Choosing the right delivery approach for your construction project is critical to its success. Between new approaches, the many issues that are involved in your choice, and the interests of stakeholders you might ask to help you make your decision, identifying which delivery method is best suited for your unique needs is complex.
Array Architects has developed this unbiased decision guide as a first step in understanding the differences among today’s choices. It gives a basic explanation of the approach and the contractual ties among the participants, provides some resources for further information, and outlines some of the key advantages and considerations influencing the decision.
This is the traditional and most used approach in the design and construction industry. The owner hires the design team to develop the design, the construction is bid to multiple contractors and then the selected contractor builds the project.
The Owner contracts and works openly with the architect, giving the owner direct influence over design, scope and quality. In this arrangement, the architect serves as the owner’s advocate throughout the course of the project. Design changes are less costly until bids are received because the builder is not yet involved. This well-known approach allows the widest-open field of contractors for bidding competition.
The contractor is usually selected primarily on price rather than qualifications, although qualifications may influence the decision. This process is susceptible to a higher number of change order requests because the low bidder may be trying to compensate for their low bid. The owner manages separate contracts with the architect, and the contractor and mediates disagreements between them – which requires the Owner to have a higher level of experience and knowledge. There is no contractor input during design, requiring a professional cost estimator to be on board to accurately predict construction costs. The bidding process adds time to the project schedule, and actual construction costs are not known until bidding. This approach has limited ability to start construction early without extra effort by the design team. Separate early construction bid packages may add an additional layer of contractors for the owner to manage.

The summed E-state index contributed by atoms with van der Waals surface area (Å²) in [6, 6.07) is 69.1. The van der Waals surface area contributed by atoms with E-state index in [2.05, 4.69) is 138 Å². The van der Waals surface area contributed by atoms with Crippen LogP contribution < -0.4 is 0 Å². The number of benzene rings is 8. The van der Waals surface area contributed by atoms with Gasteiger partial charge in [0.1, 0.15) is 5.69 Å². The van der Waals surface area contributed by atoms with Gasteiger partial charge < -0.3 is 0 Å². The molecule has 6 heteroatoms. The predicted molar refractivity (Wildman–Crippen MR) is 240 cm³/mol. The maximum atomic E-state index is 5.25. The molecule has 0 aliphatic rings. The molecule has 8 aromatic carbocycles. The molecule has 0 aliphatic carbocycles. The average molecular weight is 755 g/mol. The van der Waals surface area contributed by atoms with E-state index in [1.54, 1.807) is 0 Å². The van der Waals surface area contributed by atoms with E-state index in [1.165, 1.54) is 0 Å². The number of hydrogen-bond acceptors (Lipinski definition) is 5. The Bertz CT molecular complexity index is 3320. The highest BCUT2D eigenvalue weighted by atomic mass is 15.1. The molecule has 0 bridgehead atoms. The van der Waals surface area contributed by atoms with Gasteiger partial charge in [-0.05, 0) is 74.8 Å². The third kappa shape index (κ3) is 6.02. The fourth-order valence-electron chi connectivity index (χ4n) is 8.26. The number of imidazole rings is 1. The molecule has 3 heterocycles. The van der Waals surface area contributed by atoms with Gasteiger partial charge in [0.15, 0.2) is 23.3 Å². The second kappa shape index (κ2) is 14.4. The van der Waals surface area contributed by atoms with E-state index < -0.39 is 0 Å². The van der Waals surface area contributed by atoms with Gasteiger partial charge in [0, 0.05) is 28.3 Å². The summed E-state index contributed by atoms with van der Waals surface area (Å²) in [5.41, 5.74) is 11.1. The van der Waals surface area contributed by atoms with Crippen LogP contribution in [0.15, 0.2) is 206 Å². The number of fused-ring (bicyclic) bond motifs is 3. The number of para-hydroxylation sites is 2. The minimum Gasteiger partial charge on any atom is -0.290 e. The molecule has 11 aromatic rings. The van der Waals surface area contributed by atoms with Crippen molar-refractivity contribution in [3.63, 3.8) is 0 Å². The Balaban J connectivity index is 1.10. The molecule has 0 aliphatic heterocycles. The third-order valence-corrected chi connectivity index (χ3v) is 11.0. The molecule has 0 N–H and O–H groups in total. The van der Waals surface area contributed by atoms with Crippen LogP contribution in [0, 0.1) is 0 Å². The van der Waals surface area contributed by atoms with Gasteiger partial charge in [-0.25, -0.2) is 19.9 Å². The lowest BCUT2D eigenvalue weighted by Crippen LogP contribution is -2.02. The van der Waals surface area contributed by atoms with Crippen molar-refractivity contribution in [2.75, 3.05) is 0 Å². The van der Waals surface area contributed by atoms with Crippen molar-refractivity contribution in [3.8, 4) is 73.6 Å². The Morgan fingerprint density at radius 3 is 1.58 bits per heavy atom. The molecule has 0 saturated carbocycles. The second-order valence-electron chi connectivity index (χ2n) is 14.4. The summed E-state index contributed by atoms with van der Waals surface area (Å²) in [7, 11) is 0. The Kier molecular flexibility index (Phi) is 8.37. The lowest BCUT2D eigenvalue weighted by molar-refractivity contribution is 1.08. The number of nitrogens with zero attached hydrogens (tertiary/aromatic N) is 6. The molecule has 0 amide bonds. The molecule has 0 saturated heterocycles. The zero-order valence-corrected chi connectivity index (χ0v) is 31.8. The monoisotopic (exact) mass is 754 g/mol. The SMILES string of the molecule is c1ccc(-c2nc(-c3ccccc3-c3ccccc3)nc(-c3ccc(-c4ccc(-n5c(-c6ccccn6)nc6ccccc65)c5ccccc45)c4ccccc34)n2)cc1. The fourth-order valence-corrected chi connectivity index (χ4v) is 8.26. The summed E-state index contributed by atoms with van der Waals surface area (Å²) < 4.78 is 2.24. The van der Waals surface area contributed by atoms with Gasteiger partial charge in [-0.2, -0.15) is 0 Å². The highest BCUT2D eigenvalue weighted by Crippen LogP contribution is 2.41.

The owner hires a Design/Build team as the single point of contact for the design and construction process. Usually the builder holds the prime contract with the owner and sub-contracts the architect.
The owner manages one contract and has sole source responsibility for any issues. This process allows for qualification-based selection of the Design/Build team. Emphasis is usually on cost control, and the architect and builder collaborate from the start. The construction cost is established earlier than in Design/Bid/Build and usually after preliminary design. The tighter relationship between the architect and builder can allow an earlier construction start and completion. Change orders are typically reduced.
The architect works for the builder, limiting the architect’s communication with and advocacy for the owner. Since the builder’s commitment to cost is made early, reduced quality may be used to maintain costs. Once the cost commitment is made, the owner has less control of design and construction quality. The builder owns any cost savings achieved after the cost commitment.
Construction Manager at Risk